The A3 is symbolic of the challenges Italy faces in its war on corruption. The project has been dogged by repeated scandals. In May this year, Italian Premier Matteo Renzi declared that the motorway would be finished within a year. Construction began in 1966 - so watch this space!

5) Rocket Man goes to Napoli

 
But that's not the only time the EU has asked Italy for a refund. In 2009 the regional of Naples was forced to pony up the EU dough it had spent on an Elton John concert.
 
Following a Brussels led investigation, Naples was ordered to repay the 720,000 of the regional development fund it had splashed out on the gig. 
 
 
Elton John in concert - Andrew H. Walker AFP
 
EU officials stated that the money should have been used for longer term cultural projects.
 
When It comes to Italy and EU money, sorry often seems to be the hardest word.

For more news from Italy, join us on Facebook and Twitter.

Patrick Browne (patrick.browne@thelocal.com)

Your comments about this article

Today's headlines
Live: At least 73 dead in central Italy earthquake
Residents of Amatrice survey the damage to their homes. Photo: Filippo Monteforte/AFP

A powerful earthquake that rocked central Italy on Wednesday left at least 73 people dead, the country's civil protection unit said in the first official death toll.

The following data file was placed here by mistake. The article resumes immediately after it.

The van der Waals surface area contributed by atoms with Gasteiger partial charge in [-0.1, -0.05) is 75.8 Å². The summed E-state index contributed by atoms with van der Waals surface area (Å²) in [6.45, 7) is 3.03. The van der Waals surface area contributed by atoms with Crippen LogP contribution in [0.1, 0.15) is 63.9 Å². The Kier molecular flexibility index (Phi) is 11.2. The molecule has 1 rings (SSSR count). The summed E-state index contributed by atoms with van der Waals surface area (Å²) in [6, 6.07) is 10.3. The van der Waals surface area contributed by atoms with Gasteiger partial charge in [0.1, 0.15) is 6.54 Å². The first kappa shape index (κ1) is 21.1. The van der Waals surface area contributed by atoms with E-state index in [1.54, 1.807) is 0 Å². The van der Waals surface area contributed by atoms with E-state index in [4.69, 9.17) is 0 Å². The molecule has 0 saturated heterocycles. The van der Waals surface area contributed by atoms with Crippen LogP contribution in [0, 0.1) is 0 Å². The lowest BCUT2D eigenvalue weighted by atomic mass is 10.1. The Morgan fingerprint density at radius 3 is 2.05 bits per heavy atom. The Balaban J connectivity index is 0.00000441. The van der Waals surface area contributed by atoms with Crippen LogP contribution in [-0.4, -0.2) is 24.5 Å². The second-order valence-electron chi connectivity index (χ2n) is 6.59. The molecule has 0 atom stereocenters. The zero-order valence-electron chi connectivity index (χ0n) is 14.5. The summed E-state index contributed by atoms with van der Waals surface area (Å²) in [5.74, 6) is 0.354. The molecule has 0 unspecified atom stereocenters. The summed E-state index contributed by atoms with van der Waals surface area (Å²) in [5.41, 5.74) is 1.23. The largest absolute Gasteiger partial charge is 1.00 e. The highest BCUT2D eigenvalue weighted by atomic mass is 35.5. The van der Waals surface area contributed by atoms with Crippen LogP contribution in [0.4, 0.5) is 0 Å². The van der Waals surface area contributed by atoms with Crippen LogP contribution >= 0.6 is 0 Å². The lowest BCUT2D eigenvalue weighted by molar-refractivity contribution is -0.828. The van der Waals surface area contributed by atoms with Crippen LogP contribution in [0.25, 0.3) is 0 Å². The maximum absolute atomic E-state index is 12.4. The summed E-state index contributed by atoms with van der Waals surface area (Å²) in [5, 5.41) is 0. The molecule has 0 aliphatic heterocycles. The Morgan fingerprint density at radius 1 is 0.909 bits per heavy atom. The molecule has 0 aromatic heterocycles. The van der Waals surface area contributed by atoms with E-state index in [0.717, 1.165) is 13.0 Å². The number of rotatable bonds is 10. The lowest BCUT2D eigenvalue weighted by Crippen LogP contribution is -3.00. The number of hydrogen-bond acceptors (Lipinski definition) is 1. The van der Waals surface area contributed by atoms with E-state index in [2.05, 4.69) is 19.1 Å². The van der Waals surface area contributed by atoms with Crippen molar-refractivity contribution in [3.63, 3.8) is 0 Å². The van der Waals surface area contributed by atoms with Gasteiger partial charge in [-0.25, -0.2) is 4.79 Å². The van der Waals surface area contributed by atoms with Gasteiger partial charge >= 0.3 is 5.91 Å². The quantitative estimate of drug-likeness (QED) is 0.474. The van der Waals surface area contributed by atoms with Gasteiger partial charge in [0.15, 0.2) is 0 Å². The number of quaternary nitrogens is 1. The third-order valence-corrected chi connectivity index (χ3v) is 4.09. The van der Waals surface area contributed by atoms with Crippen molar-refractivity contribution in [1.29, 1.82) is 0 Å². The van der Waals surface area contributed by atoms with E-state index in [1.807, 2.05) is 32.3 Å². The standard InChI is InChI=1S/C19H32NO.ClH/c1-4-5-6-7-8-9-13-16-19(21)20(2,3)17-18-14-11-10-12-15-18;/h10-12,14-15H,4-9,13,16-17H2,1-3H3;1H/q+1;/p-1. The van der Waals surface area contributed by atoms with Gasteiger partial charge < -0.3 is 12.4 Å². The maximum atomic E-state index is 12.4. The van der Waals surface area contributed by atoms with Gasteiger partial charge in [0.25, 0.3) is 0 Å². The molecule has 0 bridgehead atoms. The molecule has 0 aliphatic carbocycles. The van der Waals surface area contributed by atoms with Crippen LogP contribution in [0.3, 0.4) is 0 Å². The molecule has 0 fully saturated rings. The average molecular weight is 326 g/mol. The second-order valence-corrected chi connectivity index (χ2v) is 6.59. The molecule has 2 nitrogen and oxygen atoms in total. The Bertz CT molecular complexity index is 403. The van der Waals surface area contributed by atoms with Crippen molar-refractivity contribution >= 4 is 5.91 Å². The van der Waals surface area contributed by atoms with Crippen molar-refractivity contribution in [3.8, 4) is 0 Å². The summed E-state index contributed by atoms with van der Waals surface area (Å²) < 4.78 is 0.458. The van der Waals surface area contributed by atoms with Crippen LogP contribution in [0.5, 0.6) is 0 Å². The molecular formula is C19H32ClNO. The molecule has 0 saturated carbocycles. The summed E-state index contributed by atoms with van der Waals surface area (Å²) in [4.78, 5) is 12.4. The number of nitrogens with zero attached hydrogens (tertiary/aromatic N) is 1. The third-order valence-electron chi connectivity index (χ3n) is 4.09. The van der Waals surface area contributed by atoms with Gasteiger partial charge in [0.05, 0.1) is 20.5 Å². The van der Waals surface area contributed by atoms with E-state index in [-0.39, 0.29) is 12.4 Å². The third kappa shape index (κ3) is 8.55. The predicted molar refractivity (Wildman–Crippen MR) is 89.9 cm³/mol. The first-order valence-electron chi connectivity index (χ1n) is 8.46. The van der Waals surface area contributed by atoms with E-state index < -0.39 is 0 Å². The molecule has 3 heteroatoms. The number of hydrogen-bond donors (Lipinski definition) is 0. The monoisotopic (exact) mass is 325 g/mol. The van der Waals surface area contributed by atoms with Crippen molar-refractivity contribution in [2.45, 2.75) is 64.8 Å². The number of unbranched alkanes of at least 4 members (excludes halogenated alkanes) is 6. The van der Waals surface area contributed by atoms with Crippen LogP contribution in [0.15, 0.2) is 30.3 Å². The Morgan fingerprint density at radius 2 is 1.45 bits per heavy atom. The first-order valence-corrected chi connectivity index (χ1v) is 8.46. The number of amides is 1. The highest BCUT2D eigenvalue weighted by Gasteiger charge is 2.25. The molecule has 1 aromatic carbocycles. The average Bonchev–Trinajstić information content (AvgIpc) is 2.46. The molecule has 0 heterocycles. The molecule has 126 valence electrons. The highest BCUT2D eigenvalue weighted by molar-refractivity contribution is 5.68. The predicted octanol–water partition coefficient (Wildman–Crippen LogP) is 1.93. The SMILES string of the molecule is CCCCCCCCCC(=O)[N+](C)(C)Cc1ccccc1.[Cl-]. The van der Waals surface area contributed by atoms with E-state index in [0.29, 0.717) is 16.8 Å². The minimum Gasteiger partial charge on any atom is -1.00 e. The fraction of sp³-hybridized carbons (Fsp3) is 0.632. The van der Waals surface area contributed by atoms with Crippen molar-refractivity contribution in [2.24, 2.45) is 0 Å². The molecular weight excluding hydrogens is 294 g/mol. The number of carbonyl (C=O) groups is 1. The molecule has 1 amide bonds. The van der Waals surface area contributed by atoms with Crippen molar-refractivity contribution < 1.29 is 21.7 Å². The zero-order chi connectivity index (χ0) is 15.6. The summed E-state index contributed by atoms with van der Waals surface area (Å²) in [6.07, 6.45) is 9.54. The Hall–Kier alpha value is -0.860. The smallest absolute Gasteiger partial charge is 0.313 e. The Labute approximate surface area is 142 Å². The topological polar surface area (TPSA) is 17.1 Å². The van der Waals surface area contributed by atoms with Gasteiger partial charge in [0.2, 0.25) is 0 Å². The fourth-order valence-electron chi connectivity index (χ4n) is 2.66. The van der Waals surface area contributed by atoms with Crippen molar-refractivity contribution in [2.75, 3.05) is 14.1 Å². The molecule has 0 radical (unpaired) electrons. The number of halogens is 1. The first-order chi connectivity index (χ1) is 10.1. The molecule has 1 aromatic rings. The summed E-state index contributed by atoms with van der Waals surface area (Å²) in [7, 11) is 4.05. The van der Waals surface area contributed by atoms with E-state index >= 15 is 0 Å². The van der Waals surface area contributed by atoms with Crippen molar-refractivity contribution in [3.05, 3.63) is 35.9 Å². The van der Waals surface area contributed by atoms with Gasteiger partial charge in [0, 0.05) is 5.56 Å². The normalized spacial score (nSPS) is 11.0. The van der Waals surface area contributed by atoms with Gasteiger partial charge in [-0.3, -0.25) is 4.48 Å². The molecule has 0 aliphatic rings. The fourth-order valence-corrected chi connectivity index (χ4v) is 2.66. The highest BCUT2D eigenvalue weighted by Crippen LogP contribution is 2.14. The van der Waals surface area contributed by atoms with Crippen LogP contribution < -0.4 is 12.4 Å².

A long history of deadly earthquakes in Italy
Photo taken on May 17th 1976 of a nun showing a church destroyed by the Friuli-Venezia earthquake. Photo: AFP

At least 73 people were killed after a powerful earthquake struck central Italy early on Wednesday.

At least 73 dead in central Italy earthquake
Rescuers carry a man in Amatrice. Photo: Filippo Monteforte/AFP

A powerful earthquake that rocked central Italy on Wednesday left 73 people dead and the total is likely to rise, the country's civil protection unit said in the first official death toll.

Italy earthquake: What we know so far
Rescuers carry a man through the rubble of damaged homes. Photo: AFP

At least 73 are reported dead as rescuers work to save those trapped in the rubble.

'We only heard their cats': quake sorrow of Italian village
A victim of the quake in Illica desparately calls his relatives. Photo: Mario Laporta/AFP

Sitting with his brother on a bench in Illica, one of the Italian mountain villages devastated by a powerful earthquake on Wednesday, Guido Bordo clasps and unclasps his hands repeatedly.

IN PICS: Aftermath of deadly earthquake in Italy
A man from Amatrice. Photo: Filippo Monteforte/AFP

"Three quarters of the town isn't there anymore," said the mayor of Amatrice after a deadly quake hit overnight.

Migrant travels 400km clinging beneath lorry in Italy
The youngster was spotted travelling north on Italy's A1 motorway. Photo: Polizia di Stato